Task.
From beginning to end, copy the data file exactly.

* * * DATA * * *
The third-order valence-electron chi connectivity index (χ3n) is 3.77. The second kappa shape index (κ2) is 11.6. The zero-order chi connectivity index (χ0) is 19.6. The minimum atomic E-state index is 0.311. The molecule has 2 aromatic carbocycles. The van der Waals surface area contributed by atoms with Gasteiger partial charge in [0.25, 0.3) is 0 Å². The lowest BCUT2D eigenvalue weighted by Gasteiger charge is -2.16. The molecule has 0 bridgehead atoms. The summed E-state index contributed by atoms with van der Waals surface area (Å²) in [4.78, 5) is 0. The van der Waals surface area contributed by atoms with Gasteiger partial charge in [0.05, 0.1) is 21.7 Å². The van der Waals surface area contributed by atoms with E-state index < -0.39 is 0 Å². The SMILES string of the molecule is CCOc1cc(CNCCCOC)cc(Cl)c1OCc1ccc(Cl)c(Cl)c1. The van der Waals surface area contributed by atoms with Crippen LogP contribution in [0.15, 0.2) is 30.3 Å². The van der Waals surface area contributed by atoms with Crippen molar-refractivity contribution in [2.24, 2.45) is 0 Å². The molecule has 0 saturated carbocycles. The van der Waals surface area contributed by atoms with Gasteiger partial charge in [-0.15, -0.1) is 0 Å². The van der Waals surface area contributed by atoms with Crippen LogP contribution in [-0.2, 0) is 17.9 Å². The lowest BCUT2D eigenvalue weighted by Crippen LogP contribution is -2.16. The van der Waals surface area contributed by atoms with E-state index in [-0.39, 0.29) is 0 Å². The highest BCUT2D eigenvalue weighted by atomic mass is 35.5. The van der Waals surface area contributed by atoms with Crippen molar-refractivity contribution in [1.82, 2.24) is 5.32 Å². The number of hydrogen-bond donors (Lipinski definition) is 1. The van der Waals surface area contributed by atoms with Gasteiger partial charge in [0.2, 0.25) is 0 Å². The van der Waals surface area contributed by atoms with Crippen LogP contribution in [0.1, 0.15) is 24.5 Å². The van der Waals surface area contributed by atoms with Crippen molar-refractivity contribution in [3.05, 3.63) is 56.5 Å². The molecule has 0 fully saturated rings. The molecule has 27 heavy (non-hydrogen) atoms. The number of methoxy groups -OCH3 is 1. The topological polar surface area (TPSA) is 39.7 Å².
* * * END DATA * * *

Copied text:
The third-order valence-electron chi connectivity index (χ3n) is 3.77. The second kappa shape index (κ2) is 11.6. The zero-order chi connectivity index (χ0) is 19.6. The minimum atomic E-state index is 0.311. The molecule has 2 aromatic carbocycles. The van der Waals surface area contributed by atoms with Gasteiger partial charge in [0.25, 0.3) is 0 Å². The lowest BCUT2D eigenvalue weighted by Gasteiger charge is -2.16. The molecule has 0 bridgehead atoms. The summed E-state index contributed by atoms with van der Waals surface area (Å²) in [4.78, 5) is 0. The van der Waals surface area contributed by atoms with Gasteiger partial charge in [0.05, 0.1) is 21.7 Å². The van der Waals surface area contributed by atoms with E-state index < -0.39 is 0 Å². The SMILES string of the molecule is CCOc1cc(CNCCCOC)cc(Cl)c1OCc1ccc(Cl)c(Cl)c1. The van der Waals surface area contributed by atoms with Crippen LogP contribution in [0.15, 0.2) is 30.3 Å². The van der Waals surface area contributed by atoms with Crippen molar-refractivity contribution in [2.24, 2.45) is 0 Å². The molecule has 0 saturated carbocycles. The van der Waals surface area contributed by atoms with Gasteiger partial charge in [-0.15, -0.1) is 0 Å². The van der Waals surface area contributed by atoms with Crippen LogP contribution in [-0.2, 0) is 17.9 Å². The lowest BCUT2D eigenvalue weighted by Crippen LogP contribution is -2.16. The van der Waals surface area contributed by atoms with E-state index in [-0.39, 0.29) is 0 Å². The highest BCUT2D eigenvalue weighted by atomic mass is 35.5. The van der Waals surface area contributed by atoms with Crippen molar-refractivity contribution in [1.82, 2.24) is 5.32 Å². The number of hydrogen-bond donors (Lipinski definition) is 1. The van der Waals surface area contributed by atoms with Gasteiger partial charge in [0.2, 0.25) is 0 Å². The van der Waals surface area contributed by atoms with Crippen LogP contribution in [0.1, 0.15) is 24.5 Å². The van der Waals surface area contributed by atoms with Crippen molar-refractivity contribution in [3.05, 3.63) is 56.5 Å². The molecule has 0 fully saturated rings. The molecule has 27 heavy (non-hydrogen) atoms. The number of methoxy groups -OCH3 is 1. The topological polar surface area (TPSA) is 39.7 Å².